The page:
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Frist backs McGavick but not all his views
Seattle Times chief political reporter
Senate Majority Leader Bill Frist, in town Monday to raise money for Republican Senate hopeful Mike McGavick, found himself and the candidate with different views of the Iraq war and how well Republicans have distinguished themselves from Democrats on the issue.
McGavick said he would have opposed the war in 2003 if he knew then the truth about Saddam Hussein and weapons of mass destruction in Iraq.
Frist said he still would have voted to invade Iraq and remove Saddam from power.
At a news conference with Frist at his side, McGavick said major Senate debates in June over Democratic calls for withdrawing troops were "partisan squabbles without much meaning."
Frist saw the debates as critically important in telling Americans where Republicans and Democrats stand on the war. "The global picture is they're waving the white flag and we're going to fight the war on terror," he said in an interview.
McGavick is the Republican Party choice to run against first-term Democratic Sen. Maria Cantwell, who also says she wouldn't have voted for the war knowing what she knows now.
McGavick's statements on the war put him out of step with the vast majority of Republicans in the Senate.
His differences with Frist were hardly a misstep, though. McGavick wants to run as the nonpartisan Republican, beholden to common sense and civility, not party leaders like Frist who have come to raise money for his campaign.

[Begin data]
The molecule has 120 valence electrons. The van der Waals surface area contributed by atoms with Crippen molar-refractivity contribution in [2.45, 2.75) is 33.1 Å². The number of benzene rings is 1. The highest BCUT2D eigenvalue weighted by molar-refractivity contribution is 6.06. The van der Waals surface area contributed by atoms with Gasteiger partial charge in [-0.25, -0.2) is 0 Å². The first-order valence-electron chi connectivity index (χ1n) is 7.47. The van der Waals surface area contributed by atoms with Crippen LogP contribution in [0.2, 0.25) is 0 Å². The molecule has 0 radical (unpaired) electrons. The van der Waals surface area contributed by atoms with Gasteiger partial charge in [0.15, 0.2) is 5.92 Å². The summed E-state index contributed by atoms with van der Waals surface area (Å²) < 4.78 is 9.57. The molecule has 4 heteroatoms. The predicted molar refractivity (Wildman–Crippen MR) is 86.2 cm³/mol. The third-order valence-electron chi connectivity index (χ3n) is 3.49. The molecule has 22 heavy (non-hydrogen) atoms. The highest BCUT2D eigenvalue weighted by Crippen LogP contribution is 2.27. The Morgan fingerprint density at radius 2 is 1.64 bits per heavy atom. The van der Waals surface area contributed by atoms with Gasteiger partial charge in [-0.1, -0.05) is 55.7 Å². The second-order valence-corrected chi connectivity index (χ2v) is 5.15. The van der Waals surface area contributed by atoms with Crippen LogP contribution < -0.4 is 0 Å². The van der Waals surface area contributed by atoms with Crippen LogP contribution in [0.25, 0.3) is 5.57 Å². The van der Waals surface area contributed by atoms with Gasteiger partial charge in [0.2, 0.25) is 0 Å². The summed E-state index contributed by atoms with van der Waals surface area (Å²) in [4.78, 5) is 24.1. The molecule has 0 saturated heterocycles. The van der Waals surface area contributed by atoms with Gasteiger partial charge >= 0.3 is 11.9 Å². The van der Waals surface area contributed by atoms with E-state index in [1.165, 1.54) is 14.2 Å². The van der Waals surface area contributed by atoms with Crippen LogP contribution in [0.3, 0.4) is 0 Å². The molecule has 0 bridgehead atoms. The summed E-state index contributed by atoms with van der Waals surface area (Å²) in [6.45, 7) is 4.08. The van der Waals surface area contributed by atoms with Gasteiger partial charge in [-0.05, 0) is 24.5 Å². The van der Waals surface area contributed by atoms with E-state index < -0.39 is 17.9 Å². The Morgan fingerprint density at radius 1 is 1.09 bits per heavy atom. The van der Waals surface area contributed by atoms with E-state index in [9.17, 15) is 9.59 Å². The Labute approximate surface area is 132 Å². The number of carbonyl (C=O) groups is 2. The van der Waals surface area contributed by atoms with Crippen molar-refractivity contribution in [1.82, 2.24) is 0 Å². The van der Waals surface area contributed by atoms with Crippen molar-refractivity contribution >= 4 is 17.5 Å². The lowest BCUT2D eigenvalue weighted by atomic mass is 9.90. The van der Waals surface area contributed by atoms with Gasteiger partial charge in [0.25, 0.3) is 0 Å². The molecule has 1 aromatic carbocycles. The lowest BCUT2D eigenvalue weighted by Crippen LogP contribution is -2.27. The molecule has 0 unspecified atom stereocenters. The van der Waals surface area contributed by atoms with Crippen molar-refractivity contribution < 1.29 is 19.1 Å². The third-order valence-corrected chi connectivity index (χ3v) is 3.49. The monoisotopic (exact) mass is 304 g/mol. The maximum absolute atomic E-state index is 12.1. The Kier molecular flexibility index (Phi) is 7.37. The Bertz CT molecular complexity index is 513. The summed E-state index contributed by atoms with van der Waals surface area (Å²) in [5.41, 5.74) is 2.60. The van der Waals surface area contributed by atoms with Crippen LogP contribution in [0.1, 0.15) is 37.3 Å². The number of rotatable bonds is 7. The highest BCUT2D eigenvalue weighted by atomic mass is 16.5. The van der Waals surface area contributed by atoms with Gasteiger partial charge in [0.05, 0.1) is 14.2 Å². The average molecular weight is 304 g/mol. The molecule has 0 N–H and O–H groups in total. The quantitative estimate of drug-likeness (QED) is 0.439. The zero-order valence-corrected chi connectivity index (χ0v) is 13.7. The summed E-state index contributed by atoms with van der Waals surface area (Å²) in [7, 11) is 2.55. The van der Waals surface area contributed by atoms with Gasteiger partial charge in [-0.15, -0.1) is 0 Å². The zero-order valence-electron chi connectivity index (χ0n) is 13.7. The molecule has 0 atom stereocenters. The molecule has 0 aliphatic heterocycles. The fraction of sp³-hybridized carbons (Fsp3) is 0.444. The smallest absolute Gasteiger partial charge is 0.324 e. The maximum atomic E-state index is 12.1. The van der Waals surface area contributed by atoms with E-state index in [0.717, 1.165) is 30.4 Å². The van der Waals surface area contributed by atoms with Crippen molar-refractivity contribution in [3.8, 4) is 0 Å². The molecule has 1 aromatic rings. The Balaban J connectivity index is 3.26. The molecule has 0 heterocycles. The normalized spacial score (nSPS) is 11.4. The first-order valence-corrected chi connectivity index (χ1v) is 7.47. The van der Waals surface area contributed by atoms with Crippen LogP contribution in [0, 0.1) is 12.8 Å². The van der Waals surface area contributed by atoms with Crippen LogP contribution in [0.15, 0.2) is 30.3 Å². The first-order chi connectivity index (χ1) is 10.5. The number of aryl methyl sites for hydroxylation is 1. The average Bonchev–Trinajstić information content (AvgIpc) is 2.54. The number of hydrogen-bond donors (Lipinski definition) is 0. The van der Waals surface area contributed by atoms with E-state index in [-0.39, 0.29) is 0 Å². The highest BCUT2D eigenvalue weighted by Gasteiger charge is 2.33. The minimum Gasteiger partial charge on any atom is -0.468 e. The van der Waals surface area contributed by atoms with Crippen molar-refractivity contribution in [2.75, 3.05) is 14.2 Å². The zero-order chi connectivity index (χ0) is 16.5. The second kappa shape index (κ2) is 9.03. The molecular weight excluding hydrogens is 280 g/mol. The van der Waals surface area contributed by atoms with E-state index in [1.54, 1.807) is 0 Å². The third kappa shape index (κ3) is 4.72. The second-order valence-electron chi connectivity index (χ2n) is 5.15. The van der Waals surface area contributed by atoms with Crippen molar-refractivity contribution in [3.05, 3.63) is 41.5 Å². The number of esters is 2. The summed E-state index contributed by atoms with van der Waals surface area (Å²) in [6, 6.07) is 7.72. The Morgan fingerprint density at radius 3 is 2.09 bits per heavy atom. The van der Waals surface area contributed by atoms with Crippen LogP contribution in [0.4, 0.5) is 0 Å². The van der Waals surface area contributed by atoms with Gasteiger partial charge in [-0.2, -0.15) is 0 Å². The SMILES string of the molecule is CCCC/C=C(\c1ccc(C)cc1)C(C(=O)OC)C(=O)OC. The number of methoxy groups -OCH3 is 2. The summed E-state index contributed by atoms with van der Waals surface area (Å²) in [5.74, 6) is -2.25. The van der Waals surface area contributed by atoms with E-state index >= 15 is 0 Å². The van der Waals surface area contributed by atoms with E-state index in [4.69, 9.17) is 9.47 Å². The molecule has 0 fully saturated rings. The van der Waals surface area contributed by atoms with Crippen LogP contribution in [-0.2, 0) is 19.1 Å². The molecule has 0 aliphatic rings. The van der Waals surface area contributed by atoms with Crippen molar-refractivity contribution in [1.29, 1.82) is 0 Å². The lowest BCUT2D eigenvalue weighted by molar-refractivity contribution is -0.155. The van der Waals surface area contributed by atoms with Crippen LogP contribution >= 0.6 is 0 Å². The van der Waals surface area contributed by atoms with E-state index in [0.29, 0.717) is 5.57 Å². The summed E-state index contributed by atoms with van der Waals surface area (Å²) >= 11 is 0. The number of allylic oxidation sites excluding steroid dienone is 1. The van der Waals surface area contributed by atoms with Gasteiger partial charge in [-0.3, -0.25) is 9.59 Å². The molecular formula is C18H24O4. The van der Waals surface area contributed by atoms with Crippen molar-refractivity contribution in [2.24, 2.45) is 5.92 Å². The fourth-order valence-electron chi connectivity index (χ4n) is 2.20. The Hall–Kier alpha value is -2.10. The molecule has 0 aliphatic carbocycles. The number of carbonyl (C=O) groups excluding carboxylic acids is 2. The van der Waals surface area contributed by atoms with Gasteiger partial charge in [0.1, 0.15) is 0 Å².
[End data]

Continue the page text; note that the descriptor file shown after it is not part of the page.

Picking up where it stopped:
Frist headlined a fundraiser for McGavick at the Rainier Club on Monday. The two also raised money and campaigned in Spokane earlier in the day.
The two spoke to reporters at a general-aviation facility at Seattle-Tacoma International Airport after arriving on a private jet. Frist, a physician from Tennessee, is retiring from the Senate at the end of the year. Washington is his first stop on a summer-recess fundraising and campaigning tour.
"If I knew then everything that I know today and the Republican leadership still brought it up for a vote, I would have voted no," Cantwell said in a statement Monday.
"If the Bush administration had done the hard work of building an international coalition to really contain Saddam, there would have been no vote," she said.
She also accused the Republican-led Congress of failing to provide aggressive oversight of the war and said Congress must hold the administration accountable for more progress toward "beginning to bring troops home this year."
McGavick repeated his contention that the issues around the invasion should not be debated until the war is over and all U.S. troops are back.
But he told reporters he would not have gone to war without a real threat that Saddam had weapons of mass destruction. "If I had been in the Senate then and we did not think that he was in active pursuit or imminent pursuit of weapons of mass destruction, I would have wanted diplomacy to be given a longer chance," he said.
"I would have done exactly what we did," he said. "I would have taken Saddam Hussein out. He used chemical weapons on his own people, killing thousands and thousands of them. He's invaded two sovereign nations, he's a mass murderer, a brutal dictator. Diplomacy, I believe, would not have worked."
David Postman: 360-236-8267 or email@example.com
Copyright © 2006 The Seattle Times Company